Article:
|315,000 still languish in camps two years after Japan tsunami and nuclear plant explosion
Japan marks the second anniversary of the tsunami that claimed nearly 19,000 lives and sparked the worst nuclear plant explosion and meltdown in a generation.
The government will host a national ceremony in Tokyo, attended by Emperor Akihito and Empress Michiko, to mourn 15,881 people who died and 2,668 others who remain unaccounted for.
They and the rest of the nation will observe a moment of silence at 2:46 pm local time, the moment a 9.0-magnitude earthquake struck on March 11, 2011, in waters off the northeastern Pacific coast, AFP reports.
The jolt unleashed a tsunami that swallowed coastal communities and battered the Fukushima Daiichi nuclear plant, which went through meltdowns and explosions as the Naoto Kan government and the plant operator fiddled. One oafter another, th reactors exploded spilling radiation into the air, land and ocean, becoming the worst nuclear accident since Chernobyl in 1986. No one is allowed to go into the area yet because of the radiation contamination.
Efforts to rebuild the disaster-hit region have been slow; figures show 315,196 people are still without a permanent home, many in cramped temporary housing units.
Tsunami-hit communities are divided among those who want to rebuild on land that may have been in the family for generations and those who want to move their town to higher, safer ground.
Complications associated with stressful living conditions have killed 2,303 survivors of the quake and tsunami, government figures show, while domestic violence and depression are increasingly noted as problems in some communities.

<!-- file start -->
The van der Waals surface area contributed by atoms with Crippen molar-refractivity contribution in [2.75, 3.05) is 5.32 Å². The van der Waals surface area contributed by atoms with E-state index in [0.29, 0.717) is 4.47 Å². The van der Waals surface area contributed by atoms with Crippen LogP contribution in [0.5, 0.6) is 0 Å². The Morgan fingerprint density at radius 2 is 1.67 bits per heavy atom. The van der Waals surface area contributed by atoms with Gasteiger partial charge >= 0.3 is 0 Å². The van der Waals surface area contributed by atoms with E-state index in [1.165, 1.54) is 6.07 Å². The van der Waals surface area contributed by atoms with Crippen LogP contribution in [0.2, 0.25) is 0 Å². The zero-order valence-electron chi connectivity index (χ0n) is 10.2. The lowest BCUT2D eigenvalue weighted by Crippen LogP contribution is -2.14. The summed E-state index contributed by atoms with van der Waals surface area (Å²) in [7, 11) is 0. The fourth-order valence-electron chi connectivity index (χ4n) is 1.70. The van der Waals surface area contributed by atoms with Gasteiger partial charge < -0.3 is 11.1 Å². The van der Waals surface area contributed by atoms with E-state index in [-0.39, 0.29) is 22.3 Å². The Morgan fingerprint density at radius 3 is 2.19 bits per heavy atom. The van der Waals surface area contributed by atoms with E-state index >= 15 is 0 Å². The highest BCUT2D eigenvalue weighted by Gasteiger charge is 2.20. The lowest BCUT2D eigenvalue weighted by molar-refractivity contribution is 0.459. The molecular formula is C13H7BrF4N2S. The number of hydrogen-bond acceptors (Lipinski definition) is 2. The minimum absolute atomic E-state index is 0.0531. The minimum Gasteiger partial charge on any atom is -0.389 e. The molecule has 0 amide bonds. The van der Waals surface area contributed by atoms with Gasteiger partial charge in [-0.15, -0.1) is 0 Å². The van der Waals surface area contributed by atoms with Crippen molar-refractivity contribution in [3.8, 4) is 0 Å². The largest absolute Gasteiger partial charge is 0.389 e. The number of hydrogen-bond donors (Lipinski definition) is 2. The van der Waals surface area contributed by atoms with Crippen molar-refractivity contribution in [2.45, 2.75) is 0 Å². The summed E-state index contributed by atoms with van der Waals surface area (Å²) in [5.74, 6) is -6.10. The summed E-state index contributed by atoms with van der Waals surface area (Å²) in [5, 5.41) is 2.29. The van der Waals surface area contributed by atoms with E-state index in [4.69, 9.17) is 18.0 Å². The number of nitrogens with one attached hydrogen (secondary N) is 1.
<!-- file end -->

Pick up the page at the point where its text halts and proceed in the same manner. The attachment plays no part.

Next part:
Nearly 10,000 aftershocks have been recorded since the original quake, including 736 jolts that measured above magnitude 5, some shaking the ground at the Fukushima plant where there are still no permanent fixes for the damaged reactors.
The government says the Fukushima plant is stable and no longer releasing radioactive materials. It says food products from the region are checked for radioactive contamination before being shipped to markets.
Despite reassurances, many consumers avoid Fukushima produce fearing it is contaminated.
“We will do what we can in Fukushima. But I ask that the rest of the country, the rest of the Japanese people, become knowledgeable about radiation,'' Fukushima governor Yuhei Sato said on a special programme on national broadcaster NHK.
“That in turn should lead to better understanding of Fukushima and the eradication of the baseless belief'' that all Fukushima products are contaminated, he said.
The government will need up to four decades to dismantle the crippled reactors.